In the early days of the 2019 wildfire season last month, a Pacific Gas and Electric Co. transformer near Mount Tamalpais failed, starting a quarter-acre brush fire. Two weeks later, another brush fire that swelled to more than 2,500 acres in southern Monterey County was linked to PG&E power lines.
No homes were damaged or people harmed, unlike in the deadly wildfires of 2017 and 2018 that were blamed on PG&E. But for California’s largest utility the two small blazes represent a potentially ominous start to the fire season, as it desperately tries to prevent causing any more disasters like the ones that led it to file for bankruptcy protection in January.
Over the past six months, PG&E has inspected and repaired hundreds of thousands of miles of power lines, expanded its array of weather stations and fire-watching cameras, begun to step up its tree-trimming program and implemented a more aggressive program to turn off power lines during extreme weather.
As the small June fires demonstrate, those actions might not be enough to prevent PG&E equipment from igniting more fires. But after years of deteriorating public trust, PG&E is trying to convey the sense that it’s doing everything it can.
“The unprecedented wildfire threat is real and growing,” said Sumeet Singh, vice president of the company’s community wildfire safety program, on a recent conference call with reporters. “More must be done to address the threat of wildfire, and we must continue to adapt.”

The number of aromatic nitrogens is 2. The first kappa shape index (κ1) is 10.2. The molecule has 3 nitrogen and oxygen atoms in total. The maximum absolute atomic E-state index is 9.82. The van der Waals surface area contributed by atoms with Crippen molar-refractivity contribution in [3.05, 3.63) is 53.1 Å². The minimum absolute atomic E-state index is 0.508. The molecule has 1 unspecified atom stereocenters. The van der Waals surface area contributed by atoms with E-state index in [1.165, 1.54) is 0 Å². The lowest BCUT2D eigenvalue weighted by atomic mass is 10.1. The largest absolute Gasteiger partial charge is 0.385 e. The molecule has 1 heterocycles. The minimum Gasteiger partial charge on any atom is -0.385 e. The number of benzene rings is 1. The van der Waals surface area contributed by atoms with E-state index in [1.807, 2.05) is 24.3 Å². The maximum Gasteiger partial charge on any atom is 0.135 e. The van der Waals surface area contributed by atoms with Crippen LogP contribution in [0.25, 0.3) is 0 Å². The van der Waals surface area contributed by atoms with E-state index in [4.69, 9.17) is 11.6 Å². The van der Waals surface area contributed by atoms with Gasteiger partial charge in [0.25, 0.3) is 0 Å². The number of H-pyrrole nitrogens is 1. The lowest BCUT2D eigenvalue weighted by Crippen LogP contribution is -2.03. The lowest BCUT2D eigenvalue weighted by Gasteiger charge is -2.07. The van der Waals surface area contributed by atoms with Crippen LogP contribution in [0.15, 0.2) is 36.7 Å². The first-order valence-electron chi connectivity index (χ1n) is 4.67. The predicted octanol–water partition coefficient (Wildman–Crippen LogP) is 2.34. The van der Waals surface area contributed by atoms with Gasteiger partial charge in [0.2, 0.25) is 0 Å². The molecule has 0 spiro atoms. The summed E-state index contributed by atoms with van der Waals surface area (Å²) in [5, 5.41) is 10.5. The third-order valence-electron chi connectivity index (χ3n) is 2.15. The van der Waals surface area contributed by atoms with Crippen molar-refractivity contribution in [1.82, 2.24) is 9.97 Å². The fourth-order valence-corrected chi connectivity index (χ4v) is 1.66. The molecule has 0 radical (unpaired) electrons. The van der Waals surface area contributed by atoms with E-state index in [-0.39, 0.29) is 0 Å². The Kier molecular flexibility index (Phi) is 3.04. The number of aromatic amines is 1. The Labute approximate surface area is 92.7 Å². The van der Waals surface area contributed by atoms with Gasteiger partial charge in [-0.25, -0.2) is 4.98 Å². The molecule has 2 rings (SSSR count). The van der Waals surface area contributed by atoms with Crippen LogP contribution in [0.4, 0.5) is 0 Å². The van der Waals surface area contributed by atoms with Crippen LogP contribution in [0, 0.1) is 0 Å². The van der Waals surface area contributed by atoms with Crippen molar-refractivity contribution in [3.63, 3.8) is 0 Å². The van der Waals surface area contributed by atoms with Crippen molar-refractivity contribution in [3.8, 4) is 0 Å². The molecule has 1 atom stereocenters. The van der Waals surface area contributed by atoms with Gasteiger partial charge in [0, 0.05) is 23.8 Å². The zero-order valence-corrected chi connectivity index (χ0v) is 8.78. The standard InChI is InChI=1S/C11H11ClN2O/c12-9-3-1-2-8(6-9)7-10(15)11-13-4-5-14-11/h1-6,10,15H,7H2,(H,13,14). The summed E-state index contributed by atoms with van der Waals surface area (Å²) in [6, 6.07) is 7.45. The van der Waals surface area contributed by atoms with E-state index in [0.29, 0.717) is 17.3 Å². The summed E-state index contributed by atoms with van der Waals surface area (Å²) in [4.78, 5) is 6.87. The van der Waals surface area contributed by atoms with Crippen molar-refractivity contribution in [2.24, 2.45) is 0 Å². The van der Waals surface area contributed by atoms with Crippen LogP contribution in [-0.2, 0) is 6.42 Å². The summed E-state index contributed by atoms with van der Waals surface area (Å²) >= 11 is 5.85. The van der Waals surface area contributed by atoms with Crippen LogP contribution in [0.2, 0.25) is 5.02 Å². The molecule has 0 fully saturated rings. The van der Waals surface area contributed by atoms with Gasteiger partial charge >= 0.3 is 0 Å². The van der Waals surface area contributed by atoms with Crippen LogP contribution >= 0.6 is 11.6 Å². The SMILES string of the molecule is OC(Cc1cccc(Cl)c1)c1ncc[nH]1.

The utility has made major investments to expand crucial wildfire-related tools. Singh has said it is on track to spend $2.3 billion or more on fire prevention this year.
On mountaintops across Northern California, hundreds of new high-definition cameras and weather stations are helping first responders and PG&E watch for fires and better monitor the extreme conditions that make them more likely.
At the same time, the company added 231 weather stations to its existing network of about 200. It has set a goal of having 600 of the stations in operation by the end of the year.
The weather stations help PG&E watch for dangerous fire conditions, and the information they gather will influence decisions about whether to shut off power lines.
The new equipment is tangible evidence of the fire-prevention work PG&E has undertaken over the last two years. That work took on new importance after November’s Camp Fire in Butte County, which killed 85 people and destroyed about 14,000 homes, making it California’s deadliest and most destructive wildfire. A PG&E transmission tower started the fire.